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By Michael Niemann (auth.)

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I cannot wish it when I consider that they are men like me, that I am subject like them to error and sin and that all nations are bound together by a natural and consequently indestructible tie. (Crucé, 1909, pp. 84 –6) In rejecting the idea of humanity divided into specific communities, Crucé perpetuated a medieval view of space. For him the world (as he knew it), not the proto-states of the seventeenth century, was to be the spatial referent. , p. 58). He viewed this emerging exchange as the means which would provide the necessary counterweight to the divisive territorial ambitions of his time.

292). This acceptance of the historical contingency of the spatial arrangement of international relations is most clearly evident toward the end of his book when he discussed 30 A Spatial Approach to Regionalisms future tendencies of world politics. He recognized two tendencies, one, driven by economic development, integrating in nature while the other, reflecting nationalism and other forces, disintegrating. The integrating tendencies could, in turn, lead to new types of arrangements independent of recognized political units.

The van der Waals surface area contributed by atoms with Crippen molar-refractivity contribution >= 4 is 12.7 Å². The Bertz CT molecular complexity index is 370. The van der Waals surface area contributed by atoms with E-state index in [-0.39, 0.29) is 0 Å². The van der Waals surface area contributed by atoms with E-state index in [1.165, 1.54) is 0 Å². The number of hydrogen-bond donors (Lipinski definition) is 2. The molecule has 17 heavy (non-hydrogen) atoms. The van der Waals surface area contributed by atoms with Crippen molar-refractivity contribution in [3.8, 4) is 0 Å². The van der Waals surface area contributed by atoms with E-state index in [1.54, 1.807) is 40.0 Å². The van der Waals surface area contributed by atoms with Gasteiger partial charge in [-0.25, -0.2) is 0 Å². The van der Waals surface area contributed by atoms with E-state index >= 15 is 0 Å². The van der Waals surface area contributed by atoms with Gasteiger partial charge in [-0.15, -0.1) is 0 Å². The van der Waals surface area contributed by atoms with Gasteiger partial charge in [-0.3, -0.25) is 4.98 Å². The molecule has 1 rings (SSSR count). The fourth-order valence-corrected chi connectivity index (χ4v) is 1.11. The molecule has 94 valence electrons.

The increase in 40 A Spatial Approach to Regionalisms interdependence in world politics and the proliferation of non-state actors in Keohane and Nye’s view leads to a situation of complex interdependence. , p. 19). Keohane and Nye also realized that power was not monolithic and not always fungible as a resource. Specifically military force, traditionally the ultimate example of state power, was downgraded in importance because it did not represent a viable choice of strategy under conditions of complex interdependence.

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